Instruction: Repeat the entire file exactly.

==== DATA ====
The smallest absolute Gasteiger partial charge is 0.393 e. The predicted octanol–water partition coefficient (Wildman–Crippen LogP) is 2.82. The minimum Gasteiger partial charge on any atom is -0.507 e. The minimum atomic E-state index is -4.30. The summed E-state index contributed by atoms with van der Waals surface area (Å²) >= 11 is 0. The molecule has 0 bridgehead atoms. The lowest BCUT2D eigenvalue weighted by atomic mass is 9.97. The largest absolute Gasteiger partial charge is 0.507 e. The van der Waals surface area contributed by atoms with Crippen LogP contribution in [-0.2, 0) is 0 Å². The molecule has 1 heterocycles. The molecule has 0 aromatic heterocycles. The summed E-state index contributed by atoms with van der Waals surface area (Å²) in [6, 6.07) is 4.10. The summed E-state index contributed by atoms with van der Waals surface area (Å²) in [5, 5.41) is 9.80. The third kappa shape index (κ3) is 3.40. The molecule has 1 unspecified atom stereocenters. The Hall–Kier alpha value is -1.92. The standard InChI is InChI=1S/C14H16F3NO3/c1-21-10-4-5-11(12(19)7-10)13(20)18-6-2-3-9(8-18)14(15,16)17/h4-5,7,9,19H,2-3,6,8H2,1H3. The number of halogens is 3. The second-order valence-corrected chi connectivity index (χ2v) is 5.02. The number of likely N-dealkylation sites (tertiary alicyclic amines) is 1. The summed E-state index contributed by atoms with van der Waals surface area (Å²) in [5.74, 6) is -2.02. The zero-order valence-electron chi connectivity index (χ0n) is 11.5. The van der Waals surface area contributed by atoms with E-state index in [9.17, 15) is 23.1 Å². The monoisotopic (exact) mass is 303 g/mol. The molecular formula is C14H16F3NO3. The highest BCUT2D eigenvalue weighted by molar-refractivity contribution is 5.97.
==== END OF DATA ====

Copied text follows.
The smallest absolute Gasteiger partial charge is 0.393 e. The predicted octanol–water partition coefficient (Wildman–Crippen LogP) is 2.82. The minimum Gasteiger partial charge on any atom is -0.507 e. The minimum atomic E-state index is -4.30. The summed E-state index contributed by atoms with van der Waals surface area (Å²) >= 11 is 0. The molecule has 0 bridgehead atoms. The lowest BCUT2D eigenvalue weighted by atomic mass is 9.97. The largest absolute Gasteiger partial charge is 0.507 e. The van der Waals surface area contributed by atoms with Crippen LogP contribution in [-0.2, 0) is 0 Å². The molecule has 1 heterocycles. The molecule has 0 aromatic heterocycles. The summed E-state index contributed by atoms with van der Waals surface area (Å²) in [6, 6.07) is 4.10. The summed E-state index contributed by atoms with van der Waals surface area (Å²) in [5, 5.41) is 9.80. The third kappa shape index (κ3) is 3.40. The molecule has 1 unspecified atom stereocenters. The Hall–Kier alpha value is -1.92. The standard InChI is InChI=1S/C14H16F3NO3/c1-21-10-4-5-11(12(19)7-10)13(20)18-6-2-3-9(8-18)14(15,16)17/h4-5,7,9,19H,2-3,6,8H2,1H3. The number of halogens is 3. The second-order valence-corrected chi connectivity index (χ2v) is 5.02. The number of likely N-dealkylation sites (tertiary alicyclic amines) is 1. The summed E-state index contributed by atoms with van der Waals surface area (Å²) in [5.74, 6) is -2.02. The zero-order valence-electron chi connectivity index (χ0n) is 11.5. The van der Waals surface area contributed by atoms with E-state index in [9.17, 15) is 23.1 Å². The monoisotopic (exact) mass is 303 g/mol. The molecular formula is C14H16F3NO3. The highest BCUT2D eigenvalue weighted by molar-refractivity contribution is 5.97.